There have already been thousands of pipeline leaks in the US which have had significant impact on the environments in those areas, including water contamination in areas that the pipeline has traversed streams and rivers yet the oil industry maintains claims that the pipeline will be "Safe" and "will not impact the environment".
Sites where Pipeline Leaks have occurred in North America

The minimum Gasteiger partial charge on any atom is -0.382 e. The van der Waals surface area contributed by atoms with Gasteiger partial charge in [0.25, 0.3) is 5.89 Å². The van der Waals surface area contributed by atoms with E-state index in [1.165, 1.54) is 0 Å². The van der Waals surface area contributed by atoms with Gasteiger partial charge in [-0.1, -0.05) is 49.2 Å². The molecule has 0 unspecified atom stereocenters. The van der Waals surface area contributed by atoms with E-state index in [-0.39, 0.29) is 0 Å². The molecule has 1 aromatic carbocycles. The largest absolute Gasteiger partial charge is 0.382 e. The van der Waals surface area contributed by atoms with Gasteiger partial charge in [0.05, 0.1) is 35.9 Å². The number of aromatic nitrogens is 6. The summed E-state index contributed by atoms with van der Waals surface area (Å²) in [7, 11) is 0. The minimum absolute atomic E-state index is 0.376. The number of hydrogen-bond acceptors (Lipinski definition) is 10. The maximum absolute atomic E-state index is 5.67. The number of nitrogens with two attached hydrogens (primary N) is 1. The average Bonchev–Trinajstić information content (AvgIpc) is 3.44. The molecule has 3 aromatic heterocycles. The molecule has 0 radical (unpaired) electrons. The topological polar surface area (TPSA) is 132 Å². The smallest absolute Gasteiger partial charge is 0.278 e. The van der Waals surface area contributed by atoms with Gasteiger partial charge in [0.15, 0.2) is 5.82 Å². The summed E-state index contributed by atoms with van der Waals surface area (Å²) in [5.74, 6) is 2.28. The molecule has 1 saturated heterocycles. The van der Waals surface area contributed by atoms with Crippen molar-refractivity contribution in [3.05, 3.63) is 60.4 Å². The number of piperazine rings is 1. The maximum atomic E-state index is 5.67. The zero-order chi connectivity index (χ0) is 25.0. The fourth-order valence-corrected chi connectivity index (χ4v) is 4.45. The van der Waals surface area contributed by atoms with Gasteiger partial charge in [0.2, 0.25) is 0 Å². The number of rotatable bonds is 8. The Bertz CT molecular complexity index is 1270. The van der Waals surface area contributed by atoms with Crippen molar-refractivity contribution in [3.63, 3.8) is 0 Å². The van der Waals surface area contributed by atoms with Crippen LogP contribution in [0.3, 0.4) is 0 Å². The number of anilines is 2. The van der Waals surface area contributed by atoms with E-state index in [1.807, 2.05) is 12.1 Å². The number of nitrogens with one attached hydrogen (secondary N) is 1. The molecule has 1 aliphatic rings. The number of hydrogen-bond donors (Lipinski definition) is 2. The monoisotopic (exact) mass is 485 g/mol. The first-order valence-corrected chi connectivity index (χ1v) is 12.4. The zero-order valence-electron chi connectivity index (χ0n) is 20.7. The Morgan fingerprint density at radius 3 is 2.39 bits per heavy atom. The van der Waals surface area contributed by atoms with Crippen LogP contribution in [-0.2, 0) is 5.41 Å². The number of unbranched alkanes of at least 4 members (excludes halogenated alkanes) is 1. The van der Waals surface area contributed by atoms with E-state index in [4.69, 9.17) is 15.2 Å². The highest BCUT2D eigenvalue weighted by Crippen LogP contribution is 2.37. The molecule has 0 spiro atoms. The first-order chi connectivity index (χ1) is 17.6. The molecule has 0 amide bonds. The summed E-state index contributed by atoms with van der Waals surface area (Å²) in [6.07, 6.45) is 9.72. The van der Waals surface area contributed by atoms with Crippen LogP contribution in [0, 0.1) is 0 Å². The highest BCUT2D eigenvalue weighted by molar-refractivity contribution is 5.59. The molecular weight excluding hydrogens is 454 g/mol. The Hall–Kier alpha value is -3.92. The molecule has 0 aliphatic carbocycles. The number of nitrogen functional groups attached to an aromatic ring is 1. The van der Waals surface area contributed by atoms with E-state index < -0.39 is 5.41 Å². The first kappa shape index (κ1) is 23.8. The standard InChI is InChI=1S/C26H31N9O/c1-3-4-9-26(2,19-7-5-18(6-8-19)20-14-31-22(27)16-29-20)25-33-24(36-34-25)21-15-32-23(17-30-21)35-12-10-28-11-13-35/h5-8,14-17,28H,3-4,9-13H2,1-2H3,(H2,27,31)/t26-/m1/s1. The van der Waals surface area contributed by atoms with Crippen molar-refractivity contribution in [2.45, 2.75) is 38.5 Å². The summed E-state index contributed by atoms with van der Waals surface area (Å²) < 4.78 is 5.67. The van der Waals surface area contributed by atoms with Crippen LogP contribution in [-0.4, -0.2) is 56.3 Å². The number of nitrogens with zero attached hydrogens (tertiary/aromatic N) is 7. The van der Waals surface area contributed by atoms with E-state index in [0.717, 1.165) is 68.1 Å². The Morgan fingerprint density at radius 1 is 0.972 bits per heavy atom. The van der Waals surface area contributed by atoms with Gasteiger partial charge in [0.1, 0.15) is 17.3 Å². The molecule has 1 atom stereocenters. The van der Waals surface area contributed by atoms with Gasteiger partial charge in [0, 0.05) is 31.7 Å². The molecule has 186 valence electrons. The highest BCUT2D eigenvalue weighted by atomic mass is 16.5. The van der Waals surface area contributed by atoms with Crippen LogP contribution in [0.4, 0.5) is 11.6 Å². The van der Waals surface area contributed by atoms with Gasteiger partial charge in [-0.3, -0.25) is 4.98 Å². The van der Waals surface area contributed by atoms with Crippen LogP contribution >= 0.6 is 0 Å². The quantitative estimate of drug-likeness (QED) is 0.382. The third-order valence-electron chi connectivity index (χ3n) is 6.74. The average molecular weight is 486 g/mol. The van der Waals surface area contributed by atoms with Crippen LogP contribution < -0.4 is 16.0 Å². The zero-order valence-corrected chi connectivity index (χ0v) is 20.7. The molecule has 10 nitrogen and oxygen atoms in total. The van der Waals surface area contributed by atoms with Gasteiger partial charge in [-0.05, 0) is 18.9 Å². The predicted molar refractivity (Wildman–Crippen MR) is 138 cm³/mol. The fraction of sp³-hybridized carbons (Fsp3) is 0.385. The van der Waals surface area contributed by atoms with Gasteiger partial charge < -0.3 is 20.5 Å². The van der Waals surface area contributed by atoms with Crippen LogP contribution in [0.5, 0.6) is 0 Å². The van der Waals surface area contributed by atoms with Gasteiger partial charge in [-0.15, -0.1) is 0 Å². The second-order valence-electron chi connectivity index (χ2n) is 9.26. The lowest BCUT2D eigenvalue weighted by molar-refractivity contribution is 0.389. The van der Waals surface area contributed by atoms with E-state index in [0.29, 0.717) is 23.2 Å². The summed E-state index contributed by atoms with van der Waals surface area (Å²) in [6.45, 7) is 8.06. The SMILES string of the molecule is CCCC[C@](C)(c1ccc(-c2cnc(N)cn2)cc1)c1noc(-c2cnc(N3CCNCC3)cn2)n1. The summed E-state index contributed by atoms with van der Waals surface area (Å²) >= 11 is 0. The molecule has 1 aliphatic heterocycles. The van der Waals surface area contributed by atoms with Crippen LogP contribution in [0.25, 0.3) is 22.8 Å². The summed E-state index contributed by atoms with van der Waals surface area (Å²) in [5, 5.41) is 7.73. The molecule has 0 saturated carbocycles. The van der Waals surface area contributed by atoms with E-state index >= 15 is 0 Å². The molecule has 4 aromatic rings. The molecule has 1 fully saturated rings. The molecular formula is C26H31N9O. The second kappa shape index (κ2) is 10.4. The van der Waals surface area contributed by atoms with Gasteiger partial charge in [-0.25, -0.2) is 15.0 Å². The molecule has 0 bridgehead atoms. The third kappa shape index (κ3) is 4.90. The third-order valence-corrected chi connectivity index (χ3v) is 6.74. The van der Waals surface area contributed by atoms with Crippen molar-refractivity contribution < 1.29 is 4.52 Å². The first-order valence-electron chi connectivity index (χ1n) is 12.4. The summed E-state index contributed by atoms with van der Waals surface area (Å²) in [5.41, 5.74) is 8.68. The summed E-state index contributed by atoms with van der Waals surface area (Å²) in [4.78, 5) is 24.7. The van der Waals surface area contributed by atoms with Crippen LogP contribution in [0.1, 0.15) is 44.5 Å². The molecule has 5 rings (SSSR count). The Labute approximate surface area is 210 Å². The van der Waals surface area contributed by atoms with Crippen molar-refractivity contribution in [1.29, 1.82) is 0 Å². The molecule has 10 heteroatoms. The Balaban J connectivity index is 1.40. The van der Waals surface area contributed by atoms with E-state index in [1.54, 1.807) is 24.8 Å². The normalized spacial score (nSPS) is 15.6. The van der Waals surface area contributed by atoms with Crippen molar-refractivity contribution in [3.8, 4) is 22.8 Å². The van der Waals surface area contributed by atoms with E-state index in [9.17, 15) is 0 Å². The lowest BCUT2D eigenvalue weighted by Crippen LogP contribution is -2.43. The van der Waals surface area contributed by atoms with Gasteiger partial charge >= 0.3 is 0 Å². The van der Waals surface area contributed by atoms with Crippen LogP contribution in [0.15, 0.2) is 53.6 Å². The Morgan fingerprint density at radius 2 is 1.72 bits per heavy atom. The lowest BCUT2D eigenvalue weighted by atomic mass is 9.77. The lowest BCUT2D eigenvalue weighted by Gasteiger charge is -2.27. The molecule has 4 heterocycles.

I arrived in Bismarck, ND on Wednesday without so much as a plan. Some extra frequent flyer miles and hotel points were enough to get me here, but I really had no clue what to do, or who to talk to once I got here. I hadn't found many accounts of what people found when they got here, or how they had gotten involved. I had some skepticism about information that I was able to find, simply because some of the accounts of misleading information and potential targeting methods that are being used by the local law enforcement agencies to find and curtail people from coming to protest. I spent Wednesday evening looking through maps and location tags on the internet to get a general idea of where the camps were located. Thursday I attempted to make contact with a few individuals from the tribe that seemed to be directly involved through social media but really hadn't received any response. In hindsight, given the threat and accounts of "infiltrators" and undercover agents posing as protesters to gain information, I can fully understand why I hadn't received any response. I also spent time watching the local media and some debates for local open representative seats. The story I heard was much the same "Hostile Protesters", and "economic boom" rhetoric that I had been hearing elsewhere. I had made up my mind though and decided that if I hadn't heard from anyone by Thursday night, I would make an educated guess and just try to get to the location based on the maps I had found. Friday morning I went and picked up some supplies to donate. Things that I had figured would be needed and worth taking. I packed up 10 cases of water, about 30 or 40 lbs of fruit, apples, oranges and bananas. Then bought five blankets and sleeping bags to take as well. Hopped in the car and set up the GPS for one of the camp sites I had found (Sacred Stone). This took me south on 1806 from Bismarck and it wasn't long before I was seeing signs that the local law enforcement does not want to make the route in very easy. Road closed signs started about 26 miles away from the Sacred Stone site. I pressed on to see how far I could follow the road before the trail ended. I hadn't known at the time that the road is blocked about 2 miles north of the Sacred Stone camp as I found out as I got further down the road. I attempted to take a side road thinking that I could route myself around the blocked road somehow and not have to backtrack too much. After turning down the nearly dirt road (only nearly due to some sparse gravel that is thrown down on it) about two miles in I reach two patrol cars blocking two different directions. One of the officers seeing me started to get out of his vehicle and make his way towards me. I rolled down the window to talk to the officer who asked me "where do you think you're headed?". I just made up an excuse that I was looking to get back to the highway but could see he wasn't really buying it. He offered no directions but instead said "you're just going to have to go back the way you came, you can't turn here". So I had to turn back and go back to 1806 and backtrack... about 20 miles... Then I found a different route when my GPS finally picked back up which took me 186A (I think) to 6 South. So far I've already got about two hours of road time as the result of my misrouting. Route 6 ended up a good path though. I took this until I found a small sign with an arrow pointing in the direction of "Sacred Stone Camp Site", which was also landmarked by two Law Enforcement control center trucks with Satellites on top. I finally arrived at the site about three hours after setting out from Bismarck, although the trip is actually only about an hour and a half if you take the more direct route.